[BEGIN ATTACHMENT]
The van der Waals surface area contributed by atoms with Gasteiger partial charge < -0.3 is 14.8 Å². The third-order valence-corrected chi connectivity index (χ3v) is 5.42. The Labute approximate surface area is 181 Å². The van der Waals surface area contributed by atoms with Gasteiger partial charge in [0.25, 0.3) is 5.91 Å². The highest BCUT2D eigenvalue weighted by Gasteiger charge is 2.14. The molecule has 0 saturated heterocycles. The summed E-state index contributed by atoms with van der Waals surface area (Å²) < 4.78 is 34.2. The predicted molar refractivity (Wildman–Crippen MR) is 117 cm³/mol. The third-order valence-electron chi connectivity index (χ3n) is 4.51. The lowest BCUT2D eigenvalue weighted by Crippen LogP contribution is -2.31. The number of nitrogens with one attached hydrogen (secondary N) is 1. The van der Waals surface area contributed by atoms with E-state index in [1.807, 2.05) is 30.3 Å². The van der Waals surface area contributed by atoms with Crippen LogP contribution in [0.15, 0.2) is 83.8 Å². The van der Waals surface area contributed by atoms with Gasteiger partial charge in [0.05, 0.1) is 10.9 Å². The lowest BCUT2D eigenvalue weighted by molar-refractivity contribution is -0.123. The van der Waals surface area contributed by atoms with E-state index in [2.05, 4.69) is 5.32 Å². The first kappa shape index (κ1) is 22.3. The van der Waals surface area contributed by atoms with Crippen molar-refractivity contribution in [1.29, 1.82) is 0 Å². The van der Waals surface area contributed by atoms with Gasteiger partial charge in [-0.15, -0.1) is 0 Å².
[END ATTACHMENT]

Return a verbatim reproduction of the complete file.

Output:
The van der Waals surface area contributed by atoms with Gasteiger partial charge < -0.3 is 14.8 Å². The third-order valence-corrected chi connectivity index (χ3v) is 5.42. The Labute approximate surface area is 181 Å². The van der Waals surface area contributed by atoms with Gasteiger partial charge in [0.25, 0.3) is 5.91 Å². The highest BCUT2D eigenvalue weighted by Gasteiger charge is 2.14. The molecule has 0 saturated heterocycles. The summed E-state index contributed by atoms with van der Waals surface area (Å²) < 4.78 is 34.2. The predicted molar refractivity (Wildman–Crippen MR) is 117 cm³/mol. The third-order valence-electron chi connectivity index (χ3n) is 4.51. The lowest BCUT2D eigenvalue weighted by Crippen LogP contribution is -2.31. The number of nitrogens with one attached hydrogen (secondary N) is 1. The van der Waals surface area contributed by atoms with E-state index in [1.807, 2.05) is 30.3 Å². The van der Waals surface area contributed by atoms with Crippen LogP contribution in [0.15, 0.2) is 83.8 Å². The van der Waals surface area contributed by atoms with Gasteiger partial charge in [0.05, 0.1) is 10.9 Å². The lowest BCUT2D eigenvalue weighted by molar-refractivity contribution is -0.123. The van der Waals surface area contributed by atoms with E-state index in [2.05, 4.69) is 5.32 Å². The first kappa shape index (κ1) is 22.3. The van der Waals surface area contributed by atoms with Crippen molar-refractivity contribution in [1.29, 1.82) is 0 Å². The van der Waals surface area contributed by atoms with Gasteiger partial charge in [-0.15, -0.1) is 0 Å².